Actor Mike Farrell, best known for his role as Captain B.J. Hunnicutt in the popular TV-series M.A.S.H., reflects on his path from fame to progressive activism.
The following is an excerpt from Mike Farrell’s memoir, Just Call Me Mike: A Journey from Actor to Activist (Akashic: 2007).
Where do I fit in? becomes the question, and, What is my responsibility here? What does it mean to be alive in the world today? What part do I play as an American?
Like it or not, we Americans play a big part in the world, not all of it positive, as you’ll note if — unlike our current president — you read the papers. So knowing who you are and what being a citizen of the United States means is important. I’ve certainly found it to be.
It’s more than “Don’t worry, be happy,” or “Shop till you drop” and spend your way into debt. It’s more than “Go for the gold” and drink hearty and cheer the team — singing the national anthem first, if you can remember the words.
It’s much larger than that. It’s what we aspire to and yearn for and what we owe to each other. It’s about making the invisible visible, about salvaging those thought disposable, about recognizing and reassuring those who think they don’t count, or perhaps fear they don’t actually exist.
But there are some who don’t really want us to know all this, or take it too seriously. These are the folks who want to make your decisions for you; who want to put you to sleep. Today it’s friends of Karl Rove, tomorrow it will be someone else. They want power and money, and money and power, and they don’t want-regardless of what they say-you to think too much. They want you out of the way, kicking back and relaxing, dreaming about winning the lottery.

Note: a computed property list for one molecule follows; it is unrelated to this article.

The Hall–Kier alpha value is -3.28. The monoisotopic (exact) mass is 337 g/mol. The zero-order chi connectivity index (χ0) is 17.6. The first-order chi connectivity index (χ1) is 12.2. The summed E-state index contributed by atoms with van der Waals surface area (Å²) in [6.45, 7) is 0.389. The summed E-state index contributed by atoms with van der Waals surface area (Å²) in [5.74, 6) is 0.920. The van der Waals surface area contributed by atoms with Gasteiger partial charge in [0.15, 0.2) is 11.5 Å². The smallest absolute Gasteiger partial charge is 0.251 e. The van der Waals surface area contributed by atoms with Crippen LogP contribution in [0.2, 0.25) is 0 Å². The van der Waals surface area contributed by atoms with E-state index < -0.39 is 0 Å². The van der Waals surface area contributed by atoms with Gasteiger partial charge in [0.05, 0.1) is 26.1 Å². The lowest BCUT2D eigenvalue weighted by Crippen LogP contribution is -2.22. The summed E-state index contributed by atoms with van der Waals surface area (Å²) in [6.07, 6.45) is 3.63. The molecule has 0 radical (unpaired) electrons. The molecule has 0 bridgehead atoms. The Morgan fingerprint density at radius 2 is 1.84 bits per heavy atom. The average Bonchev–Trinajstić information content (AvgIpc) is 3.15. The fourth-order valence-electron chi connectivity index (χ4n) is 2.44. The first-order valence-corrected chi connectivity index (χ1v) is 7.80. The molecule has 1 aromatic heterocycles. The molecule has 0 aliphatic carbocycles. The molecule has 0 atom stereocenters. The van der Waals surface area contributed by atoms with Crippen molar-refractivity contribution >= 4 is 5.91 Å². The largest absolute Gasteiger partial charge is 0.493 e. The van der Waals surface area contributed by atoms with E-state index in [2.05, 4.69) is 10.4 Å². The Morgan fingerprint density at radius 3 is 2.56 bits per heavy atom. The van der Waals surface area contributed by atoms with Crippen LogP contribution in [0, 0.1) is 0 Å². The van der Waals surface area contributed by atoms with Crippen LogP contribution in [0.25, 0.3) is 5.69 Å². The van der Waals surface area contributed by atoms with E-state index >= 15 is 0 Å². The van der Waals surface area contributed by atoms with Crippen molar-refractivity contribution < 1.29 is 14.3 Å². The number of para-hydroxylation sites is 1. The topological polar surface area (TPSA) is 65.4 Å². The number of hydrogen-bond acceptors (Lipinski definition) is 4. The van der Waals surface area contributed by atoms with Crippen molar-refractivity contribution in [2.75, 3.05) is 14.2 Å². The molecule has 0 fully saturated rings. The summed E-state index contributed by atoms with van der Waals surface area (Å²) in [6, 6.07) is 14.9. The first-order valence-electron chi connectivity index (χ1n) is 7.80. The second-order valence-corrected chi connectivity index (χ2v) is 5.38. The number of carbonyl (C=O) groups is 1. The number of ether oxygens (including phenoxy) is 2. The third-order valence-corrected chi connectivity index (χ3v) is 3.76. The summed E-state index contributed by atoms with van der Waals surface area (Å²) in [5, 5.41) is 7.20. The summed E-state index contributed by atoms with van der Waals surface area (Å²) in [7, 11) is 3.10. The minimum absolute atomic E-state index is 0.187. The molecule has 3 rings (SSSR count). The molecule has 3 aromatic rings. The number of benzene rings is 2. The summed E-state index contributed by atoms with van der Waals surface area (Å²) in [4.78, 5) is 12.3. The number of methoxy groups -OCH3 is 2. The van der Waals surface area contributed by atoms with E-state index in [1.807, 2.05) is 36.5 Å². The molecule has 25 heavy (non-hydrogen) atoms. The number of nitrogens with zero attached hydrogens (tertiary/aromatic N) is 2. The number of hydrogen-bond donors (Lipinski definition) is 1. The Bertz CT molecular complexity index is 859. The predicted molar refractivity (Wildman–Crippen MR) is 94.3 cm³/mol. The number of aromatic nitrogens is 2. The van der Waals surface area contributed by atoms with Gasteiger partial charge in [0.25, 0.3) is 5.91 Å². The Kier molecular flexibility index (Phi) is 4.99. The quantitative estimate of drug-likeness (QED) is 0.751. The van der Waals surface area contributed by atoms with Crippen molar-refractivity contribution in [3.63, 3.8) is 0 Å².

They don’t want you to think about life and love and responsibility: what I’ve come to think of as the spirit of America. They’d rather take charge, make the decisions and relieve you of all that. Because as the spirit of America awakens, as it struggles to find its way out from under the authoritarian cloud that’s now attempting to smother it, as it reasserts itself as a beacon of hope for the world, we take back the power granted us so many years ago by those who invented the American dream. And those who would deny us that right have to go back into their caves.
All fundamentalism is dangerous: Christian, Jewish, Muslim, Hindu, or any other. The need to believe in something that gives meaning to life is understandable, and, per the learned Rabbi Leonard Beerman, fundamentalism provides “the comfort of being so much neater than the subtleties and nuances of everything that is human … [It] brings the illusion of certainty.”
Struggling with the subtleties and nuances of life is the road to humility; the goal is becoming fully human. Religious certitude brings moral arrogance, and with it the fundamentalist Jews’ expulsion of Arabs from their land; the fundamentalist Hindu’s slaughter of Muslims; the Islamic Jihadists’ suicide attacks; the fundamentalist Christians’ bombing of clinics and assassination of family health providers. The belief that one speaks for God and can force his beliefs on another is a soul-destroying lie.
Read the whole article/exerpt: Just Call Me Mike: A Journey from Actor to Activist by Mike Farrell ~ AlterNet ~ March 13, 2007.
Mike Farrell is the co-founder of the
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